August: Osage County, a Pulitzer Prize and multiple Tony award winning play, is hoping to become a multiple Oscar-winning film. Directed by John Wells (The Company Men), the film has one of the most impressive dramatic casts in recent memory: Meryl Streep, Julia Roberts, Ewan McGregor, Benedict Cumberbatch,Margot Martindale, Chris Cooper, Dermot Mulroney, Juliette Lewis, Abigail Breslin, and Sam Shepard. They’ll bring to life a story about a group of young women forced to go home and deal with their parents. A simple story to be sure, but a powder keg for emotion and drama.
Don’t believe me, though. Check out the trailer and poster for the November 8 release. Read More »
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If you’ve been wondering whether or not Norman Osborn would end up as the Green Goblin in The Amazing Spider-Man 2, the film’s latest casting will really fuel speculation.
Chris Cooper has come on board to play Norman Osborn, played in the Sam Raimi films by Willem Dafoe. We don’t know if Cooper will end up in the suit as the Goblin — if he does, expect it to be a small appearance in this sequel — and if he does, what that will mean for the villain landscape of the third film. Maniacal laugh! Read More »
It’s weird to see a trailer for a film that feels like it has to throw out a recap definition of the Weather Underground, that group of radical leftists who in the early ’70s embraced violent tactics (riots, bomb attacks on banks and government buildings) in order to protest government actions and argue for revolution. But time marches on, and audiences don’t remember everything.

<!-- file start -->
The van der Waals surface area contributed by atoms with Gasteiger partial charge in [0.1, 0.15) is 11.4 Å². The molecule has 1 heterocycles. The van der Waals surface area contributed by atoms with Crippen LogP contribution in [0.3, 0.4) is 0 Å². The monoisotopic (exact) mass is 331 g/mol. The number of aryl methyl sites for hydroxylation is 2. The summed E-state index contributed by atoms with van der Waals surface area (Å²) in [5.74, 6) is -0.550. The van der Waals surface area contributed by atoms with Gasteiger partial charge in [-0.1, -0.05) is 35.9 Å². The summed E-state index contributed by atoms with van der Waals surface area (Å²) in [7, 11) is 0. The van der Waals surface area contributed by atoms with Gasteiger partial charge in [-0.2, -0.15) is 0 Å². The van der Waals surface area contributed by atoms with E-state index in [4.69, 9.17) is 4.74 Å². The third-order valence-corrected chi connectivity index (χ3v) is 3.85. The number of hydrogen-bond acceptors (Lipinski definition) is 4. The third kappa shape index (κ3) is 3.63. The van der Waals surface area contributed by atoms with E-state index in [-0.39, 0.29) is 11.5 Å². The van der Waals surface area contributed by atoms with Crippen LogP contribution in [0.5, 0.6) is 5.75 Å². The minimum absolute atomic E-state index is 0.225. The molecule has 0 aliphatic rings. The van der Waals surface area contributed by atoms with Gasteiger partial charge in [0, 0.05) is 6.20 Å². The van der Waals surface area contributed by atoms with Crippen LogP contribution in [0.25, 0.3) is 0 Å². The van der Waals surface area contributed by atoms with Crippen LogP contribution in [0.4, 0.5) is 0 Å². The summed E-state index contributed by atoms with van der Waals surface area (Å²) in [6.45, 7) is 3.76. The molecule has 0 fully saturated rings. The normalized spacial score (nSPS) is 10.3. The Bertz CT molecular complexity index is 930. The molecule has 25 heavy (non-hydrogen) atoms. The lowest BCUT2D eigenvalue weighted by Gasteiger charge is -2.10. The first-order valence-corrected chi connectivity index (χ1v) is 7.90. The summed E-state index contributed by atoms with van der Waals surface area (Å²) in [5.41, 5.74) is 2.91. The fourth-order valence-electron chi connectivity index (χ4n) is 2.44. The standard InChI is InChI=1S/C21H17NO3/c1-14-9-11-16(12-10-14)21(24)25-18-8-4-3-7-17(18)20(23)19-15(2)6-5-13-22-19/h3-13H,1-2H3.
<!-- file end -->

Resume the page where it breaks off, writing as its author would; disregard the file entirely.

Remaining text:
That said, the trailer for The Company You Keep actually argues that time does not march on, as it follows the efforts of a dogged young newspaper reporter (Shia LaBeouf) as he tracks an at-large WU member (Robert Redford) after the arrest of another formerly free suspect (Susan Sarandon). Redford directed based on a script by Lem Dobbs (The Limey, Haywire) and the trailer makes it look like a pastiche of classic Redford political thriller hits All the President’s Men, and Three Days of the Condor.
There’s an appeal to that classic thriller style, however, and the large cast (Julie Christie, Sam Elliott, Brendan Gleeson, Terrence Howard, Richard Jenkins, Anna Kendrick, Brit Marling, Stanley Tucci, Nick Nolte, and Chris Cooper also appear) lends a real prestige feel to the proceedings. Check out the first trailer below. Read More »
Posted on Tuesday, May 1st, 2012 by Angie Han
After a decade of false starts on the big screen, an adaptation Jonathan Franzen‘s The Corrections looked to finally be making some headway on the small screen. HBO began developing it as a series with producer Scott Rudin last fall, and quickly signed director Noah Baumbach as well as a high-profile cast including Ewan McGregor, Rhys Ifans, Maggie Gyllenhaal, Chris Cooper and Dianne Wiest. The novel, which won the National Book Award in 2001, centers around an elderly couple and three adult children as they gather for “one last Christmas” near the turn of the millennium.
But alas, it seems this incarnation of the project isn’t going anywhere, either. After viewing the pilot, the premium cable has chosen to pass on the series. While HBO apparently liked the episode and the performances, it was concerned about the long-term sustainability of the premise. The book’s plot jumps back and forth through time, filling in the characters’ backstories, and HBO worried that it would be difficult for viewers to follow. The decision was not related to this week’s straight-to-series order of True Detective; with Luck off its plate, HBO would have had the resources to do both. [Deadline]